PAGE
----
Gina Colvin and Joanna Brooks provide an important intervention into the field of Mormon studies with their edited volume of essays by thirteen scholars. The authors in Decolonizing Mormonism show the power dynamics that become visible by looking at the Church of Jesus Christ of Latter-day Saints through a global lens. By viewing Mormonism from the margins, these scholars argue, it is possible to see the colonial history and structures within the LDS tradition. Colvin and Brooks are not just interested in producing scholarship to observe these dynamics. They also call for change, saying that the metropole needs to listen to these voices forgotten both by the institutional church and by Mormon studies scholars. These authors argue that the margins provide the answers to decolonize both the church and scholarship and bring Zion into existence. This is not just an historical text. The intent of this book is to challenge the stories often reflected in Mormon history, arguing that scholars can no longer be complacent in the continued narratives of colonization.
I read Decolonizing Mormonism over this past year at the same time I have been taking classes at UC Davis for my PhD in History. As part of my studies, I have also taken classes in the Department of Native American Studies. These classes have informed how I approached this book. To those more familiar with postcolonial studies and Native American and Indigenous studies, there will be much that is recognizable in this text, particularly with the decolonizing framework of the book. What makes this volume so important is that these scholars use these methodologies to look more closely at the Mormon tradition. These essays are packed with analysis and include helpful summaries and footnotes to important work in the field, providing starting points for further study and research. It is therefore a great place to begin for those not as familiar with these rich fields of scholarship and is also an essential reference and resource for those who have more of a grounding in these methodologies.
Personal narrative and positionality are present within each of the essays. This move by the authors places these pieces squarely in the tradition of Indigenous studies along with other fields, and also connects the writers to historical roots in the LDS faith. As Brooks argues, “Mormonism has been a faith propelled by personal narratives.” (184) The chapters are divided into three sections. Part I includes the stories of Indigenous authors, and how they grappled with the dominant cultural discourses within Mormonism and their Indigenous identities as they worked on their scholarship. I especially enjoyed Elise Boxer’s essay in this section. Boxer complicates the narrative of Mormon settlement in the west by using a settler colonial framework to address Indigenous removal. She challenges the “pioneer” identity and provides an important analysis of “This is the Place” Heritage Park. Authors in Part II explore the legacies of colonization, focusing on systems of racial privilege and how they structure the Mormon experience. These scholars also provide insights into how people can work to abandon these systems. Some examples of the dynamics in the global LDS church are presented in Part III. This last section has a stronger gendered analysis than the others.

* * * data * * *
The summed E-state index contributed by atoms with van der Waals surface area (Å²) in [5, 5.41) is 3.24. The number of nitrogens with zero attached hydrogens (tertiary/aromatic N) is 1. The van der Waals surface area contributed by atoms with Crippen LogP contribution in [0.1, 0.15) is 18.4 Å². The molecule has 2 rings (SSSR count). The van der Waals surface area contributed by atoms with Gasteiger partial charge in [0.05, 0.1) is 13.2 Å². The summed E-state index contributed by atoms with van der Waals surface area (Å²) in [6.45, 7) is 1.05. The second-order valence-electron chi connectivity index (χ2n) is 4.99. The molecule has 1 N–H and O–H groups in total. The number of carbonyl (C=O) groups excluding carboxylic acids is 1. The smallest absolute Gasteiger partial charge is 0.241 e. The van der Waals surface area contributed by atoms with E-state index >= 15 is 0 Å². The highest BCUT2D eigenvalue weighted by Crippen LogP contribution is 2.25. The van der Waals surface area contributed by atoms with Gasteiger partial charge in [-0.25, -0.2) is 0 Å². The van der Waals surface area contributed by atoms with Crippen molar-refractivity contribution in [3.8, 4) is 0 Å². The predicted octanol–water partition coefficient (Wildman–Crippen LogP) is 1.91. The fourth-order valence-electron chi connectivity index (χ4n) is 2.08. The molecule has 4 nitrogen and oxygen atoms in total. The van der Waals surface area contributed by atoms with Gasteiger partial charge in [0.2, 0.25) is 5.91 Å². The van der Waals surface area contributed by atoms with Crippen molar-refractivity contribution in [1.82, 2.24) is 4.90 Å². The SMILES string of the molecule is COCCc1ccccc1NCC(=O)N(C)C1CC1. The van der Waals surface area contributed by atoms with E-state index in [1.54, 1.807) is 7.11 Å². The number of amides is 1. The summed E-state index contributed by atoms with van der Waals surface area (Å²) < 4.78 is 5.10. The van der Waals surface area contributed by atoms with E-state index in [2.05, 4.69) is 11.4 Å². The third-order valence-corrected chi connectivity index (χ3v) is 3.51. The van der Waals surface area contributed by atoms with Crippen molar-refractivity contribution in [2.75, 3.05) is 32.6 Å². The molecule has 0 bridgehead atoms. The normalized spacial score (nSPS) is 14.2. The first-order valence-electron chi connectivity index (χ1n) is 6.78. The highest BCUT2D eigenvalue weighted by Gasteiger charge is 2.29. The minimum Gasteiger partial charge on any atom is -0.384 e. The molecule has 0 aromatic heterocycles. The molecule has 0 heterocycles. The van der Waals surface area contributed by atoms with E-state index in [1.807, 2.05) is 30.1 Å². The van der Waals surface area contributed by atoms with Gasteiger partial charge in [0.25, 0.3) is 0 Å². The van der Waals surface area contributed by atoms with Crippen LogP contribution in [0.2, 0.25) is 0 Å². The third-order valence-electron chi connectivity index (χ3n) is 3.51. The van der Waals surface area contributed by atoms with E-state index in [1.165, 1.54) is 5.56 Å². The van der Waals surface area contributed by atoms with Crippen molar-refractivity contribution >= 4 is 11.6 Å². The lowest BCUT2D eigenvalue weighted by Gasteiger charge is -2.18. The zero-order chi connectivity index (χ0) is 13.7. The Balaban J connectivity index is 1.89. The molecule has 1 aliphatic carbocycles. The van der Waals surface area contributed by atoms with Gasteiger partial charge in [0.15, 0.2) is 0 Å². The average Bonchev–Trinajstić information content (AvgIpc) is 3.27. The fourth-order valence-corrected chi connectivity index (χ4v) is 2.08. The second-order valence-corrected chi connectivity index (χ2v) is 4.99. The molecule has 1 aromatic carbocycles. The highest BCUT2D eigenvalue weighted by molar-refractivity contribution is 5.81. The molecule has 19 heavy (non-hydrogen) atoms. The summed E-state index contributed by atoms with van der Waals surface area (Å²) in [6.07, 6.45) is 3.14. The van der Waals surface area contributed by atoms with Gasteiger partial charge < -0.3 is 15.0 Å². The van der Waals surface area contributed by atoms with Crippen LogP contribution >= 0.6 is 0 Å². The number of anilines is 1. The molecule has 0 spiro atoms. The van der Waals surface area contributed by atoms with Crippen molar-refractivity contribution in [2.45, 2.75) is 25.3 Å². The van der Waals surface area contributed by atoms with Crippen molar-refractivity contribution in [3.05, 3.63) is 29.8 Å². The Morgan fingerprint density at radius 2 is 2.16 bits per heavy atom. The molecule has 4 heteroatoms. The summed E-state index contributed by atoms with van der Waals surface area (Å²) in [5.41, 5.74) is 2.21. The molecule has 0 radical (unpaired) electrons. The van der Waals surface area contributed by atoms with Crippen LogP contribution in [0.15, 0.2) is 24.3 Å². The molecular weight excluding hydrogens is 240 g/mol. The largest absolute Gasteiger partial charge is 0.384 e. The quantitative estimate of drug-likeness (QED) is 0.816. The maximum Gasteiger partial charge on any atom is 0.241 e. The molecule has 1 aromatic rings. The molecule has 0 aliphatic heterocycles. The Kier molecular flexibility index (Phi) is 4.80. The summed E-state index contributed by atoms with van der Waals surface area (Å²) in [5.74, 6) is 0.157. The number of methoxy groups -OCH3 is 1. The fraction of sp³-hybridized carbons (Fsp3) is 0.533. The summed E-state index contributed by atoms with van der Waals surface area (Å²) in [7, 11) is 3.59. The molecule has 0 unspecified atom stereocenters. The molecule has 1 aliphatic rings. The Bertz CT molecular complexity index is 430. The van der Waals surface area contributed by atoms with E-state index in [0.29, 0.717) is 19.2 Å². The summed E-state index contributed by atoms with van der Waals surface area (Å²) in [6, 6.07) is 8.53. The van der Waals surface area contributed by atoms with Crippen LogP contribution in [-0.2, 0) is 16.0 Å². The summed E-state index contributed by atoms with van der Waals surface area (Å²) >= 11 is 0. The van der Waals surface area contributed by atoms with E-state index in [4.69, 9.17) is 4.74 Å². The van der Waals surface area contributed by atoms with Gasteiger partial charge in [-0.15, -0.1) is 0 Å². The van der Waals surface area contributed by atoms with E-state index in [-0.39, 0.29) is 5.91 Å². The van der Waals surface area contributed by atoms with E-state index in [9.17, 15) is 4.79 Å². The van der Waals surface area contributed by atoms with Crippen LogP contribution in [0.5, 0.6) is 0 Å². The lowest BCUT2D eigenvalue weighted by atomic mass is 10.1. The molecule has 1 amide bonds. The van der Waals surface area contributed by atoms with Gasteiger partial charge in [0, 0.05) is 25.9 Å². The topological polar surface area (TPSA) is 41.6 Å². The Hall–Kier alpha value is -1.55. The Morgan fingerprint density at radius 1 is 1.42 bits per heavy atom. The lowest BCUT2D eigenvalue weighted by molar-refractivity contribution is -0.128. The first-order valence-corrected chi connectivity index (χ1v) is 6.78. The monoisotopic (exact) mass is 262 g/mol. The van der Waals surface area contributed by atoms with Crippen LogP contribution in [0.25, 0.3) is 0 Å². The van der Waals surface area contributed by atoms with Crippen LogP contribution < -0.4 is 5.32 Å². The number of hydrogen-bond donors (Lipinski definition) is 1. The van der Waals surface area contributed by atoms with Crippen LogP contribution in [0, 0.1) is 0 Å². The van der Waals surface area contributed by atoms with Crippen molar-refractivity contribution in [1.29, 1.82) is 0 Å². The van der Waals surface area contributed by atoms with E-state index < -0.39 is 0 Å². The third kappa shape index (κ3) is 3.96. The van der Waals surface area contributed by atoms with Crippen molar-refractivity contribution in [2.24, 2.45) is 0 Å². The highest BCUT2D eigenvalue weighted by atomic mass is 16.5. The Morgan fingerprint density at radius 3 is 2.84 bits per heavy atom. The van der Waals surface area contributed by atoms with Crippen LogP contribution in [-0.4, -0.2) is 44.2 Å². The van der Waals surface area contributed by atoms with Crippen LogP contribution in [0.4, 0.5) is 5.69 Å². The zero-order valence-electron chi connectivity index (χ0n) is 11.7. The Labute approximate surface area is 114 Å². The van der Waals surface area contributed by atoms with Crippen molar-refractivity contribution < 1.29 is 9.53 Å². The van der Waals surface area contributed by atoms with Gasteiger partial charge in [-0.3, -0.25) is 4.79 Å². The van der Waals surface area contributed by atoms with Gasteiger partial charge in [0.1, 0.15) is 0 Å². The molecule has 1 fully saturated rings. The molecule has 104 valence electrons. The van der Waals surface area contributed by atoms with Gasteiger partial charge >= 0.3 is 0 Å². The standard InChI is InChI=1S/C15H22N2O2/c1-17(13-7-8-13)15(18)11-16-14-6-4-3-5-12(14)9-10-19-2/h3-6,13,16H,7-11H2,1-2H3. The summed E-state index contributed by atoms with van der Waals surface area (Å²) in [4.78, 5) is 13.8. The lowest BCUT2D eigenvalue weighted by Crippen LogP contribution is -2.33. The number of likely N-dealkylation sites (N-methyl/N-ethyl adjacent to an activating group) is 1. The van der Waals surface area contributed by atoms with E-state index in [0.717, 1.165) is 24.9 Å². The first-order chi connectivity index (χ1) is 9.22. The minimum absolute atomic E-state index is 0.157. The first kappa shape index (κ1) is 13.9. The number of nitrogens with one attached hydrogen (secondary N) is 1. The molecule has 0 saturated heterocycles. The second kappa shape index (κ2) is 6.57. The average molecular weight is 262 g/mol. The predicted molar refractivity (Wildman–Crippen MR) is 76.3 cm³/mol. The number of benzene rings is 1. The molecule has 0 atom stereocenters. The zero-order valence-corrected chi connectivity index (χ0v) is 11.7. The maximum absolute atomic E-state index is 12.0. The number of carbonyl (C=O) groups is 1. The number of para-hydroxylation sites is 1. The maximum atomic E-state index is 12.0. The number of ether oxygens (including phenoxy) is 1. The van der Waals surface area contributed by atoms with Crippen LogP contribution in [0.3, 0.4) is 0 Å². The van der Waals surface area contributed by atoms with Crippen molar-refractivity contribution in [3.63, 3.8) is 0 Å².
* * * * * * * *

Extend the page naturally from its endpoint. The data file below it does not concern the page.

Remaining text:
There is always a wish that edited volumes include more places and voices. But this book is a starting place that opens the conversation, and calls on Mormon studies to address these legacies of colonialism. This is an important read for anyone doing Mormon history. No matter what period or location we study, the history of LDS participation in colonialism touches our work. And even if some of the concerns and narratives from this text are placed more closely to the present, that long history of colonialism runs throughout, and is therefore something as scholars we cannot ignore. As more books and articles are published that grapple with our participation in colonialism, I think it is important for us to consider as scholars what we are doing in our own work. Are we acknowledging these legacies, and how it impacts whatever we are studying? I agree with the authors of this text that we can no longer be complacent in narratives of colonization. This book is meant to challenge us as readers, and call us to action in how we approach our work, and how we view our world.
We need more works that use these methodologies in Mormon studies and history. I look forward to future books that continue to show the complexities of Mormon life in a global setting.
Look for a longer review of this book in a forthcoming issue of the Journal of Mormon History.